Life Coming to Fruition

Portland Center Stage’s production of Tiny Beautiful Things, Nia Vardalos’ adaptation of Cheryl Strayed’s book of the same name, opened March 1.

The book, published a few months after the release of her acclaimed memoir Wild, is a collection of advice columns Strayed wrote pseudonymously for The Rumpus’ “Dear Sugar” online advice column from 2010–2012. Dana Green portrays Sugar/Cheryl for the PCS production. Leif Norby, Lisa Renee Pitts and Brian Michael Smith receive billing as “Letter Writers 1, 2, and 3,” but they each play many characters and composite characters over the course of the 80-minute show.

In a speech given during a VIP dinner preceding the performance, Strayed spoke about her experiences writing the “Dear Sugar” columns while revising successive drafts of Wild. “It is one of the most surreal experiences of my life to see these beautiful actors bring to life the words I wrote in my house in SE Portland,” Strayed said. “I hope that tonight you see yourself and a little of the beauty that surrounds us.”

Regarding the advice she gave, Strayed said she strove not to tell people what to do but to let them know that “it’s going to be okay.” Although she wrote the columns without meeting the letter writers in real life, the play sees the letter writers interacting with Sugar’s character.

The play operates as a series of moments rather than distinct scenes demarcated by changes of lights and scenery. Periods of group conversation, including a segment when all the letter writers and Sugar make sandwiches at the countertop, punctuate moments when Sugar addresses a single letter writer. At other times a single letter writer and Sugar sit on a couch, including one memorable scene in which Smith loudly eats from a bag of potato chips while depicting a letter writer who describes himself as “not a smart man.”

While the sequencing of letters seems to have an ineffable intuitive logic, there is not a plot other than the subtle lighting changes between moments and Sugar’s use of a prop laundry basket to indicate a sense of place more than time.

“By putting it in Sugar’s house,” said director Rose Riordan, “it also represents all of their houses. They’re all together in the middle of the night as Sugar writes the responses.”

It may seem hard to keep up with since each of the actors play varied roles as men, women and children. “We play the gamut,” Riordan said. “It’s right there in the language and the body.”  With a subtle change in vocal tone and very deliberate and stiff movements of the body, Pitts embodies an elderly man at one point. At another point, Smith portrays a school-age letter writer, which he does through rapid speech and broad, animated bodily movement.

All three expressed admiration for the wisdom expounded by Strayed in the guise of Sugar. “She is incredibly intelligent,” Riordan said. “She never tries to make herself seem cool. She always feels very relatable. She is just really insightful.”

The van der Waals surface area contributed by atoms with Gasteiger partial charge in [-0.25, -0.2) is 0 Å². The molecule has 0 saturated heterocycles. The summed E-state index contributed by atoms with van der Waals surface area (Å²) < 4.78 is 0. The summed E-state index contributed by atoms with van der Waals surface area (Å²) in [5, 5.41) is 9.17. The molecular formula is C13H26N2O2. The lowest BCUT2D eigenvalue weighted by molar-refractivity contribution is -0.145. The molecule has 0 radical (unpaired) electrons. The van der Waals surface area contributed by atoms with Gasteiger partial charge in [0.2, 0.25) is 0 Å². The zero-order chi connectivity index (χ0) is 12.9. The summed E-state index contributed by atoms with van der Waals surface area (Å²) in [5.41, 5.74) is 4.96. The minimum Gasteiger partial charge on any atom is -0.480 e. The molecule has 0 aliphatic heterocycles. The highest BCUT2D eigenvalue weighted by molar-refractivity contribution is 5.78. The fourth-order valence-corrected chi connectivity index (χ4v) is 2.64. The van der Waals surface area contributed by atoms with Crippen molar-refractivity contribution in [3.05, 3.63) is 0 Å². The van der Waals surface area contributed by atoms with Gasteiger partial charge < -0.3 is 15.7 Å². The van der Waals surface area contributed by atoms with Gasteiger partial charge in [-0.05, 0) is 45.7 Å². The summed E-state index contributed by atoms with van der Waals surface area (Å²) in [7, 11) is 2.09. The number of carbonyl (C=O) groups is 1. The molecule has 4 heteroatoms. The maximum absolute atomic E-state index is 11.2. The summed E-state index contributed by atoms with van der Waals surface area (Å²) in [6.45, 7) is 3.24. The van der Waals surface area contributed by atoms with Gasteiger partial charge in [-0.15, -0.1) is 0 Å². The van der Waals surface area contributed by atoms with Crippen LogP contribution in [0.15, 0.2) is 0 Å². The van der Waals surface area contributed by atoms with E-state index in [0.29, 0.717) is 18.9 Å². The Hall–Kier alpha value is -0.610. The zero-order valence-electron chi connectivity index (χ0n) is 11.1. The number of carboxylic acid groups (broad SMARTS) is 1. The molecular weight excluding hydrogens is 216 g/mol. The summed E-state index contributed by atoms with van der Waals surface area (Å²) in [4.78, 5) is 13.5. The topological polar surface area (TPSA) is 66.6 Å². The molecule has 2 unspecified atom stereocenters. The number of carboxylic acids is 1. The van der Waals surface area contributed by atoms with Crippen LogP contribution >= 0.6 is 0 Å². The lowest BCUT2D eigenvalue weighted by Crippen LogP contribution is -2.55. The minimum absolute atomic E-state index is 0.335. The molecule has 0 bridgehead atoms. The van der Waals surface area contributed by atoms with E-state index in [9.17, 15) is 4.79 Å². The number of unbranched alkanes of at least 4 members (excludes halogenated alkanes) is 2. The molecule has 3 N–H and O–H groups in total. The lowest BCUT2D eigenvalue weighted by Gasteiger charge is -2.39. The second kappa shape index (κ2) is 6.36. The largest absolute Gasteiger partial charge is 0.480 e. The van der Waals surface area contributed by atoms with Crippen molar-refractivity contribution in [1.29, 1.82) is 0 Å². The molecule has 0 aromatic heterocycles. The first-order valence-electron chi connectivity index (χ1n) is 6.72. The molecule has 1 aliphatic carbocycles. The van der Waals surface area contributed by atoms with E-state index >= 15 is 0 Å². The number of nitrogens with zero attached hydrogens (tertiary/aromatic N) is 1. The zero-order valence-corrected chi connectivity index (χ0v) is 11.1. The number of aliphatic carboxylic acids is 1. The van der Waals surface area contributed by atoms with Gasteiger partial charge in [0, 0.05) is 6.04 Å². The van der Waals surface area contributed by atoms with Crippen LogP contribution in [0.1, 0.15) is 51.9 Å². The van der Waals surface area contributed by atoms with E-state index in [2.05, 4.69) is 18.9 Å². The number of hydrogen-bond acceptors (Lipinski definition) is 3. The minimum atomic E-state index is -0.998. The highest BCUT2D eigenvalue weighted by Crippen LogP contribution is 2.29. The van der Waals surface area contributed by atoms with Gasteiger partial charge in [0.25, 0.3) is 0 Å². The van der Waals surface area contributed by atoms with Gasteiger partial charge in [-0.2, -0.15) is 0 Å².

“And brave,” Norby added.

Through the Sugar persona, Strayed uses personal experience as teaching parables; some of these events, such as described in the answer to the “WTF” letter writer, are particularly harrowing. However, these always lead to a redemptive lesson. “There was purpose in the pain,” Pitts said. “She found or made the purpose in the pain.”

Readers of the book will recognize all of the letters in the stage adaptation. The famous “WTF” letter, voiced by Norby, acts as a recurring motif until Sugar’s response at about the halfway point. The letter from “Living Dead Dad,” also read by Norby, acts as the climactic segment of the play. During this moment, Sugar and the letter writer sit at the kitchen table as the daylight outside the house’s windows slowly dims to nighttime. “Living Dead Dad” slowly walks offstage and there is a brief pause before Smith enacts a humorous letter as a counterpoint.

Some letters, such as the young woman asking about an arrangement with a wealthy man, receive very brief treatment in montage-like sequences of volleys of questions and answers. Some pieces in the book, such as the one in which Sugar writes that “it will never be ok that our mothers are dead” and letters from struggling aspirant writers are not part of the stage version.

“It’s very moving, seeing how your life has come to fruition,” Strayed said. “And it’s not over yet.”

She is currently at work on another book, though she could only disclose that it is a memoir. So what should people take away from this production? Without hesitation Riordan answers, “Comfort.”

“You’re not alone,” Riordan responded, adding that “you feel like you’re constantly slapped in the face with illumination.”

“Everyone should come,” Riordan said.  

“That’s a must,” Renee Pitts said.


Tiny Beautiful Things continues through March 31 at The Armory at Portland Center Stage.